A young disabled woman from Taunton, who has a full-time job, her own house and claims no benefits, is calling on local employers to tackle the 50% unemployment rate amongst disabled people.
Jasmine Rankin, 23, believes companies often discriminate when sifting job applications. She's experienced this first hand, as a result of living with Spinal Muscular Atrophy.
The condition has caused her muscles progressively to weaken. She was able to walk with a frame until she was about eight but from the age of eleven has used a wheelchair full time.
As she grew older, she went through school, gained good grades and left home to move into her own place. Her independence now means everything to her.
Jasmine went through a period of her life when she wasn't working and found it very tough. She was depressed and unmotivated and felt she was wasting her ability. So she started volunteering for the company that she now works for and made her way up the ladder.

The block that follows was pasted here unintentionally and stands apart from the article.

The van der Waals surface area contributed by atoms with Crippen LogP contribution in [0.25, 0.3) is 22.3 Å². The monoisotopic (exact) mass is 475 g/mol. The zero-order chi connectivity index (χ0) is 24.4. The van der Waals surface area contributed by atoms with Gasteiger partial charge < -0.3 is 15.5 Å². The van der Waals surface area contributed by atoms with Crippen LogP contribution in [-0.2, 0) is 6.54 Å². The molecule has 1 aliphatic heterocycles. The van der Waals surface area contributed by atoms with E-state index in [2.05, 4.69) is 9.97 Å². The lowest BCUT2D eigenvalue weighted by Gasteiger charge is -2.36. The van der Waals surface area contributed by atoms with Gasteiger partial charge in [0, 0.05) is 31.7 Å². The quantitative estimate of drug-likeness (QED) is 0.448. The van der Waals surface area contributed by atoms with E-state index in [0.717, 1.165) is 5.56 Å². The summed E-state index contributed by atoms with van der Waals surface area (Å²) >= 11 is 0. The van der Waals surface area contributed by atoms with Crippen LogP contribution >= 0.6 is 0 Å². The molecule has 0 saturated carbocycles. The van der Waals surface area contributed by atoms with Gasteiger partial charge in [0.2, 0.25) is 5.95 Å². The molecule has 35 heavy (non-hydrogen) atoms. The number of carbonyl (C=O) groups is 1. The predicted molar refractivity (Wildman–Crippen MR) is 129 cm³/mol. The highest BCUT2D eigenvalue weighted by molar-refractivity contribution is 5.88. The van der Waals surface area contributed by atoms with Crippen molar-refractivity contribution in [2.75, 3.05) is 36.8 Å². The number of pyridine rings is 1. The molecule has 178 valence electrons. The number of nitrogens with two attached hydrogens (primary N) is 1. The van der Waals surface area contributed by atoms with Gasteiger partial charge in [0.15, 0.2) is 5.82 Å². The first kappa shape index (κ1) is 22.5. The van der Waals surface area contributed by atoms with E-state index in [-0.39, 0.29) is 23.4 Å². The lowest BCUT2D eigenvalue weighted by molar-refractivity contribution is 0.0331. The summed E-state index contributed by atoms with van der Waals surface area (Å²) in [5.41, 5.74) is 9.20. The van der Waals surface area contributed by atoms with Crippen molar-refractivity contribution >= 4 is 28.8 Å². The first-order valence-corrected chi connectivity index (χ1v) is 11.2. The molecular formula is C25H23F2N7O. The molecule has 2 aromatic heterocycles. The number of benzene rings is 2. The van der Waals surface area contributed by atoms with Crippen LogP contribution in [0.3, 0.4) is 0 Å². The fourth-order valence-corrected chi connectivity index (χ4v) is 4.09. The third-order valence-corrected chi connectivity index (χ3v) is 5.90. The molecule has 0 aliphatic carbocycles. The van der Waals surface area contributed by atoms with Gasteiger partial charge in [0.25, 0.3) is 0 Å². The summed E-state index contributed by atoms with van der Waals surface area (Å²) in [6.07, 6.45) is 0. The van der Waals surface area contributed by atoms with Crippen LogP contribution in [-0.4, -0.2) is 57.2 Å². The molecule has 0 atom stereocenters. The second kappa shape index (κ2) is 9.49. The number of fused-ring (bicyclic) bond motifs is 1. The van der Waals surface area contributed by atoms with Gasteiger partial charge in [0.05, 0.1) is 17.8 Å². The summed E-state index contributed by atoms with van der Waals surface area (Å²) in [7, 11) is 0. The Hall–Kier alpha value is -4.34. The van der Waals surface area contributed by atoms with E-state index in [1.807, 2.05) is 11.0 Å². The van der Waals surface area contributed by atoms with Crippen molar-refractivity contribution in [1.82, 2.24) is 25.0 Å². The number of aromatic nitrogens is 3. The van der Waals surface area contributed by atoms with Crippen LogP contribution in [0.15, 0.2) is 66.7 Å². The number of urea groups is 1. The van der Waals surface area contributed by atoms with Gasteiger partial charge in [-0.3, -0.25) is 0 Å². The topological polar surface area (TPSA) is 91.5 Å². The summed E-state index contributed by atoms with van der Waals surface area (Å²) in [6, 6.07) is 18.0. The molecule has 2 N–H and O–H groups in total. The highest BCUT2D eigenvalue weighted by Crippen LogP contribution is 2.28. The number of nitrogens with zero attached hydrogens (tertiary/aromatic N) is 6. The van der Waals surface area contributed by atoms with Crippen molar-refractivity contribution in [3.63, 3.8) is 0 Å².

Jasmine enlisted the help of Fixers and her project with them is to change employers' perceptions of disabled people.
At a Q&A session with pupils from Taunton Academy she told them she sent out three job applications to potential employers telling them she was disabled and three applications that didn't mention she had a disability. The responses were very different.
She heard nothing back from companies where she had revealed she was disabled but employers who didn't know she had a disability did offer her interviews.
Jasmine feels employers are getting it wrong from the moment they see the application form and when it's apparent an applicant is disabled, they're not given a chance.
Watch Jasmine' story below, in her own words:
If you have any concerns about the issues raised by Jasmine's story then get in touch with Scope.